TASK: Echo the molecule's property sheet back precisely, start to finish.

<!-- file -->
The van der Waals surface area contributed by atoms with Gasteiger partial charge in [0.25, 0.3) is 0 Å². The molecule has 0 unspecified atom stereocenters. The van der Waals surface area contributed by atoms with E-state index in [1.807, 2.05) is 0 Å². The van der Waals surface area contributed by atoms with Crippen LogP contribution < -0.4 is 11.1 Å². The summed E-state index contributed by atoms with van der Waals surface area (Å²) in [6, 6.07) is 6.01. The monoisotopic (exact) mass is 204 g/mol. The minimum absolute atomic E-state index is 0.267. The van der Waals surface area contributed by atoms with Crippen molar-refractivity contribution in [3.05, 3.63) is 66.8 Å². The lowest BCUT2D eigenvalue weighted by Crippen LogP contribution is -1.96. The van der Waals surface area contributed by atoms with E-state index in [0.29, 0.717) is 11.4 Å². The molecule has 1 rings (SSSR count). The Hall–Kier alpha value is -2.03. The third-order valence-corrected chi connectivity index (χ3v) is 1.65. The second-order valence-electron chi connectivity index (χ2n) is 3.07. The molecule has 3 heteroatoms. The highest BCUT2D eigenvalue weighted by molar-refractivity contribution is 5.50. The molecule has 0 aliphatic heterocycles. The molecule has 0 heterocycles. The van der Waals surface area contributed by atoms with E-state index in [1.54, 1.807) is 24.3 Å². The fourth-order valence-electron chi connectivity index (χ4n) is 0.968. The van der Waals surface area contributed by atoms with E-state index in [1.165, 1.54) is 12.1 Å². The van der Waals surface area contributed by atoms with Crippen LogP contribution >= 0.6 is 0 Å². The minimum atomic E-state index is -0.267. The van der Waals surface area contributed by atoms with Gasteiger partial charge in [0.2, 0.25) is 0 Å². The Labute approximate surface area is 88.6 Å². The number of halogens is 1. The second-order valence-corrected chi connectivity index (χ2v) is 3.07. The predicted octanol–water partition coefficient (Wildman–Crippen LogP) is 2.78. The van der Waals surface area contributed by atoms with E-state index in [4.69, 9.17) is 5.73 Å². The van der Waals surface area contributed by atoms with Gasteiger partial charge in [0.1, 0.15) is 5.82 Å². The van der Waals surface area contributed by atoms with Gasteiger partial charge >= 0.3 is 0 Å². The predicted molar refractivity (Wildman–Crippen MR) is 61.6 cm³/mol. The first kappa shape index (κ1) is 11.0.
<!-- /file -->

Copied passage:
The van der Waals surface area contributed by atoms with Gasteiger partial charge in [0.25, 0.3) is 0 Å². The molecule has 0 unspecified atom stereocenters. The van der Waals surface area contributed by atoms with E-state index in [1.807, 2.05) is 0 Å². The van der Waals surface area contributed by atoms with Crippen LogP contribution < -0.4 is 11.1 Å². The summed E-state index contributed by atoms with van der Waals surface area (Å²) in [6, 6.07) is 6.01. The monoisotopic (exact) mass is 204 g/mol. The minimum absolute atomic E-state index is 0.267. The van der Waals surface area contributed by atoms with Crippen molar-refractivity contribution in [3.05, 3.63) is 66.8 Å². The lowest BCUT2D eigenvalue weighted by Crippen LogP contribution is -1.96. The van der Waals surface area contributed by atoms with E-state index in [0.29, 0.717) is 11.4 Å². The molecule has 1 rings (SSSR count). The Hall–Kier alpha value is -2.03. The third-order valence-corrected chi connectivity index (χ3v) is 1.65. The second-order valence-electron chi connectivity index (χ2n) is 3.07. The molecule has 3 heteroatoms. The highest BCUT2D eigenvalue weighted by molar-refractivity contribution is 5.50. The molecule has 0 aliphatic heterocycles. The molecule has 0 heterocycles. The van der Waals surface area contributed by atoms with E-state index in [1.54, 1.807) is 24.3 Å². The fourth-order valence-electron chi connectivity index (χ4n) is 0.968. The van der Waals surface area contributed by atoms with E-state index in [1.165, 1.54) is 12.1 Å². The van der Waals surface area contributed by atoms with Crippen LogP contribution >= 0.6 is 0 Å². The minimum atomic E-state index is -0.267. The van der Waals surface area contributed by atoms with Gasteiger partial charge in [0.2, 0.25) is 0 Å². The Labute approximate surface area is 88.6 Å². The number of halogens is 1. The second-order valence-corrected chi connectivity index (χ2v) is 3.07. The predicted octanol–water partition coefficient (Wildman–Crippen LogP) is 2.78. The van der Waals surface area contributed by atoms with E-state index in [4.69, 9.17) is 5.73 Å². The van der Waals surface area contributed by atoms with Gasteiger partial charge in [0.1, 0.15) is 5.82 Å². The van der Waals surface area contributed by atoms with Gasteiger partial charge >= 0.3 is 0 Å². The predicted molar refractivity (Wildman–Crippen MR) is 61.6 cm³/mol. The first kappa shape index (κ1) is 11.0.